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SEA Currents: Robert C. Seamans

July 25, 2018

Back at sea

Andy Suski, University of San Diego


Coral in Kanton. Taken by Kenzie Meier.

3°56’ x 171°57’

217°/Cruising along at 6.6 kts

31o C

Souls on board

Excitement from our recent port stop still remains aboard the Seamans. We have completed our first day back at sea, and are on our way to the small atoll island Orona (4o 30'38.88" S x 171o 10'37.92" W for those that wish to find it using Google Earth. Apologies the location is slightly off). We are still well within the boundaries of PIPA, which means that we have been, and will continue to sail to set station for hydrocast deployments, Neuston net tows, and tucker trawls. Today, in our shallow depth tucker trawl at station #26, over 50 tune larvae were found. This breaks the previous record recorded by SEA Semester of 26 larvae. Needless to say, we are all stoked to be collecting data that gives insight into the success of this MPA, supporting the protection of this very special and remote area.

The islands that we visit during this trip have the potential to be older than the human race, and will more than likely exist, in some form, long after we are gone. In regards to geological time, we have been on this earth a very short amount of time, and yet, we left a substantial impact on places that have existed before us. As we go about our lives, I believe it is important to decide how we want to impact the places we visit, how we each
of us wish to view our lives among the geological timescale, and decide if we will allow our insignificant existence (in regards to time) become significant for the right reason, the wrong reason, or to let our existence go by unnoticed. It comes down to a lesson that was instilled in me by my parents: Respect the locals. Although I believe that our lives on this earth are gifts, I do not consider us locals in the sense that many other organisms (bacteria and other early oceanic life forms) and systems (oceans/ atmospheres) have existed before us, and lived in a world that, for the most part, remained in balance that led to its resilience throughout time. With our presence, the resilience is diminishing, the locals do not only seem to be upset with our presence, but some are in fact dying. This is not a sign of respect.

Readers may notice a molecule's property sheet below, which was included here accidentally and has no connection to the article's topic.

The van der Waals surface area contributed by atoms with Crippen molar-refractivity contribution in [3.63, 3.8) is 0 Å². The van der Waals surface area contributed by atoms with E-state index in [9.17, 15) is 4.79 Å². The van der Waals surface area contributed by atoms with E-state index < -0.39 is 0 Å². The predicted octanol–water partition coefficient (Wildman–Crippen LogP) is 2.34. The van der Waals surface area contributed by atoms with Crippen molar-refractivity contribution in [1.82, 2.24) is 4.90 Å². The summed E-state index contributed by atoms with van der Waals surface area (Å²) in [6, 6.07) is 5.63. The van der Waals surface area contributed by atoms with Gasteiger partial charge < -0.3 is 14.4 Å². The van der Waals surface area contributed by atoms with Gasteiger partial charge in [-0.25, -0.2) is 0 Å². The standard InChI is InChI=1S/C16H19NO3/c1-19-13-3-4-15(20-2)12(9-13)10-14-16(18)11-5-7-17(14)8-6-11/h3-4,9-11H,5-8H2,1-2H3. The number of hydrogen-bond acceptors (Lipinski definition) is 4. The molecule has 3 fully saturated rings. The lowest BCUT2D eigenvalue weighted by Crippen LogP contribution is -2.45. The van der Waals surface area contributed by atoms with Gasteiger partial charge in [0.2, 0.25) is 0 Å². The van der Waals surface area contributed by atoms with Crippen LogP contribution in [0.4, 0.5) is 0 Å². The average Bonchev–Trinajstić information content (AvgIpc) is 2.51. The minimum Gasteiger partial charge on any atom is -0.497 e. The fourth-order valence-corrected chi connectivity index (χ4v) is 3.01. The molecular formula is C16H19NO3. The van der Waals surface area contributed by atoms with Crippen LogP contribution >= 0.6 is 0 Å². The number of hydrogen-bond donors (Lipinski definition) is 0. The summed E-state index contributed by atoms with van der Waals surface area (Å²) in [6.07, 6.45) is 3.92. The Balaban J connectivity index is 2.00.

Although most of us wish we could still be exploring and experiencing Kanton, instead of waking up at times that take our circadian rhythm for a roller coaster ride, we all keep in mind that we are on this trip to collect data that shows how well we are respecting the locals and the earth. This keeps us going and keeps our excitement up although there are no kids to kick a soccer ball around with.

A once in a lifetime trip.

- Andy Suski, University of San Diego

Family: Love and miss you all, again, I cannot wait to spend time at home being a Suski. Mom and Pops: Research is going great Charlie (last blog post) and I have been hard at work on the reefs, but are still managing to get some free time after collecting data to explore the reefs. Thank you for teaching me how to appreciate and respect other cultures, it has led to me obtain so much more out of life. Beans: Whats up. Hope the bday was fun and that youre enjoying some downtime between your travels. Just try to wake up before 10:00 am every now and again lol. Hope the decision for next year has become more clear for you. Listen
to advise, but above all, do what you think is best for you. Jack: Looking forward to some more delta runs.

Madi: HI HI HI! I figured out a way I can graduate next semester, so I could be joining you on some travels! Had so much fun playing with the younger kids on the island, they would have loved you. Missed having you by my side on some of the cool places that I explored around the island, you would have loved it there, I can't wait to tell you about it. Love and miss you, hope that work and nursing school applications are going well.

Miss you.

Family or Madi: Did Kahwi go to the Lakers?! Don't matter, dubs in 4. Also Madi: I got sunburned again haha. Took a nice nap on the beach: feet in the water, back in the sand, and not sunscreen. Thought I was only out for 15 min, apparently it was close to an hour. Not quite as red as last time, but enough for you to say I told you so hahah.

Categories: Robert C. Seamans,Protecting the Phoenix Islands, • Topics: s281  phoenix islands  life at sea • (1) Comments
Previous entry: The People of Kanton    Next entry: Arriving in Orono


#1. Posted by Alena on August 04, 2018


Hi bud. I’ve decided on Boston College! Very very excited to start a new adventure on the east coast and am already planning out a trip for you and jack to come watch a football game. Still sounds like you are having an amazing time. I cannot wait to hear all about it when you get home!

Looks like Kahwi is in Toronto now btw.

I’ll make sure Madi sees this !

We love and miss you
- Alena and mom, dad, and jack



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